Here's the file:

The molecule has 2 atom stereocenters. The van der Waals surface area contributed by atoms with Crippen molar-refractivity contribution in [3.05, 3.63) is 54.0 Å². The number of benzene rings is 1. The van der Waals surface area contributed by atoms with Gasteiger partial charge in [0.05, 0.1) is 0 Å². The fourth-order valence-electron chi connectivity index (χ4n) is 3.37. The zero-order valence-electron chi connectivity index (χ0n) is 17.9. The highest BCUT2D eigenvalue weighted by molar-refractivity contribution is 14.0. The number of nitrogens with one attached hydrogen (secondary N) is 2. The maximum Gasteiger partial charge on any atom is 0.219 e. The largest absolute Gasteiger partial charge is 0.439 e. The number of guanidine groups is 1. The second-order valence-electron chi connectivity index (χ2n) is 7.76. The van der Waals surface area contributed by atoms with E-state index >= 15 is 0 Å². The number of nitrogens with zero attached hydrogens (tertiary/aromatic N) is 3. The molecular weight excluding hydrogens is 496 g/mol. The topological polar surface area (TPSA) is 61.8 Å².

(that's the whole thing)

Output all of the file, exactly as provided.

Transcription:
The molecule has 2 atom stereocenters. The van der Waals surface area contributed by atoms with Crippen molar-refractivity contribution in [3.05, 3.63) is 54.0 Å². The number of benzene rings is 1. The van der Waals surface area contributed by atoms with Gasteiger partial charge in [0.05, 0.1) is 0 Å². The fourth-order valence-electron chi connectivity index (χ4n) is 3.37. The zero-order valence-electron chi connectivity index (χ0n) is 17.9. The highest BCUT2D eigenvalue weighted by molar-refractivity contribution is 14.0. The number of nitrogens with one attached hydrogen (secondary N) is 2. The maximum Gasteiger partial charge on any atom is 0.219 e. The largest absolute Gasteiger partial charge is 0.439 e. The number of guanidine groups is 1. The second-order valence-electron chi connectivity index (χ2n) is 7.76. The van der Waals surface area contributed by atoms with E-state index >= 15 is 0 Å². The number of nitrogens with zero attached hydrogens (tertiary/aromatic N) is 3. The molecular weight excluding hydrogens is 496 g/mol. The topological polar surface area (TPSA) is 61.8 Å².